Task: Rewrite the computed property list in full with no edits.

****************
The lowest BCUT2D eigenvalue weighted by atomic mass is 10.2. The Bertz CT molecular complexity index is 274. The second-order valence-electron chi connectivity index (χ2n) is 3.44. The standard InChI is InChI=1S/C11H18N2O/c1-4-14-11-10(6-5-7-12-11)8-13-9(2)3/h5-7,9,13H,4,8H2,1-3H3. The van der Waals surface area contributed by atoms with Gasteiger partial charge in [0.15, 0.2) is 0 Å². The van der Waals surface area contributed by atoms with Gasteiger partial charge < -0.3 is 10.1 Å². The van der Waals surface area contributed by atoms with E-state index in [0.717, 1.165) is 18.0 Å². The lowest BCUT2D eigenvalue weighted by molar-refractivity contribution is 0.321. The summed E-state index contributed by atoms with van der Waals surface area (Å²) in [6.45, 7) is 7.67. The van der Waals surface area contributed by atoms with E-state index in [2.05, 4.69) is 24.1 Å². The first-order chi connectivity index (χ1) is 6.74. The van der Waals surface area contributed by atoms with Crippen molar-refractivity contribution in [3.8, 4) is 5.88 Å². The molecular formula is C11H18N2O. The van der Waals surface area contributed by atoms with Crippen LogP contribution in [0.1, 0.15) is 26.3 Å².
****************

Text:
The lowest BCUT2D eigenvalue weighted by atomic mass is 10.2. The Bertz CT molecular complexity index is 274. The second-order valence-electron chi connectivity index (χ2n) is 3.44. The standard InChI is InChI=1S/C11H18N2O/c1-4-14-11-10(6-5-7-12-11)8-13-9(2)3/h5-7,9,13H,4,8H2,1-3H3. The van der Waals surface area contributed by atoms with Gasteiger partial charge in [0.15, 0.2) is 0 Å². The van der Waals surface area contributed by atoms with Gasteiger partial charge < -0.3 is 10.1 Å². The van der Waals surface area contributed by atoms with E-state index in [0.717, 1.165) is 18.0 Å². The lowest BCUT2D eigenvalue weighted by molar-refractivity contribution is 0.321. The summed E-state index contributed by atoms with van der Waals surface area (Å²) in [6.45, 7) is 7.67. The van der Waals surface area contributed by atoms with E-state index in [2.05, 4.69) is 24.1 Å². The first-order chi connectivity index (χ1) is 6.74. The van der Waals surface area contributed by atoms with Crippen molar-refractivity contribution in [3.8, 4) is 5.88 Å². The molecular formula is C11H18N2O. The van der Waals surface area contributed by atoms with Crippen LogP contribution in [0.1, 0.15) is 26.3 Å².